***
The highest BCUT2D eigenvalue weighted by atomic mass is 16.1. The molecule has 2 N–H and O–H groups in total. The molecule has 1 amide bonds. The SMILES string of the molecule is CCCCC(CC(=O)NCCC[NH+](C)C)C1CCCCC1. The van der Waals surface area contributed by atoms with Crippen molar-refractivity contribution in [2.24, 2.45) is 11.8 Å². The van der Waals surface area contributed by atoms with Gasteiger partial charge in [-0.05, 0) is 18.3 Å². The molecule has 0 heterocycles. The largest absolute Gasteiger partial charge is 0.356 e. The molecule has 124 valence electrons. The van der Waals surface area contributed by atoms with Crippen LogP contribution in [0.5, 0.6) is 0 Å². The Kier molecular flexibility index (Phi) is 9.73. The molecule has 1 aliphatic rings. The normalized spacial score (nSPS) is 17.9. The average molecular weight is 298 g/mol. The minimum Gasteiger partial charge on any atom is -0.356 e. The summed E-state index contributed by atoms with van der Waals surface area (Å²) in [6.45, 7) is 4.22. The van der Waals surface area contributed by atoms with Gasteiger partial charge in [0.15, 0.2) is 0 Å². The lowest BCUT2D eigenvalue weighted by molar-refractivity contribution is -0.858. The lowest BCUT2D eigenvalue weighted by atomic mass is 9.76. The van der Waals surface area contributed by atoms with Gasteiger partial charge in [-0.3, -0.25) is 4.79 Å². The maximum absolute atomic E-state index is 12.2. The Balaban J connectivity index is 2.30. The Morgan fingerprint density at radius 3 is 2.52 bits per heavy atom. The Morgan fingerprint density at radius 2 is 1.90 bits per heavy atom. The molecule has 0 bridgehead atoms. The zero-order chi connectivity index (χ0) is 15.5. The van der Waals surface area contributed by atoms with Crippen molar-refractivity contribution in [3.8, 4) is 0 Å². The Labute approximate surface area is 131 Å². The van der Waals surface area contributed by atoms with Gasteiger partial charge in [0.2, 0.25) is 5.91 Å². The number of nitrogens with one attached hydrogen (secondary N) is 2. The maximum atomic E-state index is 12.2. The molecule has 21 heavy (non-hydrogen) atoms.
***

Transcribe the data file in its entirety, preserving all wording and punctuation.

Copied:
The highest BCUT2D eigenvalue weighted by atomic mass is 16.1. The molecule has 2 N–H and O–H groups in total. The molecule has 1 amide bonds. The SMILES string of the molecule is CCCCC(CC(=O)NCCC[NH+](C)C)C1CCCCC1. The van der Waals surface area contributed by atoms with Crippen molar-refractivity contribution in [2.24, 2.45) is 11.8 Å². The van der Waals surface area contributed by atoms with Gasteiger partial charge in [-0.05, 0) is 18.3 Å². The molecule has 0 heterocycles. The largest absolute Gasteiger partial charge is 0.356 e. The molecule has 124 valence electrons. The van der Waals surface area contributed by atoms with Crippen LogP contribution in [0.5, 0.6) is 0 Å². The Kier molecular flexibility index (Phi) is 9.73. The molecule has 1 aliphatic rings. The normalized spacial score (nSPS) is 17.9. The average molecular weight is 298 g/mol. The minimum Gasteiger partial charge on any atom is -0.356 e. The summed E-state index contributed by atoms with van der Waals surface area (Å²) in [6.45, 7) is 4.22. The van der Waals surface area contributed by atoms with Gasteiger partial charge in [0.15, 0.2) is 0 Å². The lowest BCUT2D eigenvalue weighted by molar-refractivity contribution is -0.858. The lowest BCUT2D eigenvalue weighted by atomic mass is 9.76. The van der Waals surface area contributed by atoms with Gasteiger partial charge in [-0.3, -0.25) is 4.79 Å². The maximum absolute atomic E-state index is 12.2. The Balaban J connectivity index is 2.30. The Morgan fingerprint density at radius 3 is 2.52 bits per heavy atom. The Morgan fingerprint density at radius 2 is 1.90 bits per heavy atom. The molecule has 0 bridgehead atoms. The zero-order chi connectivity index (χ0) is 15.5. The van der Waals surface area contributed by atoms with Crippen molar-refractivity contribution in [3.8, 4) is 0 Å². The Labute approximate surface area is 131 Å². The van der Waals surface area contributed by atoms with Gasteiger partial charge in [0.2, 0.25) is 5.91 Å². The number of nitrogens with one attached hydrogen (secondary N) is 2. The maximum atomic E-state index is 12.2. The molecule has 21 heavy (non-hydrogen) atoms.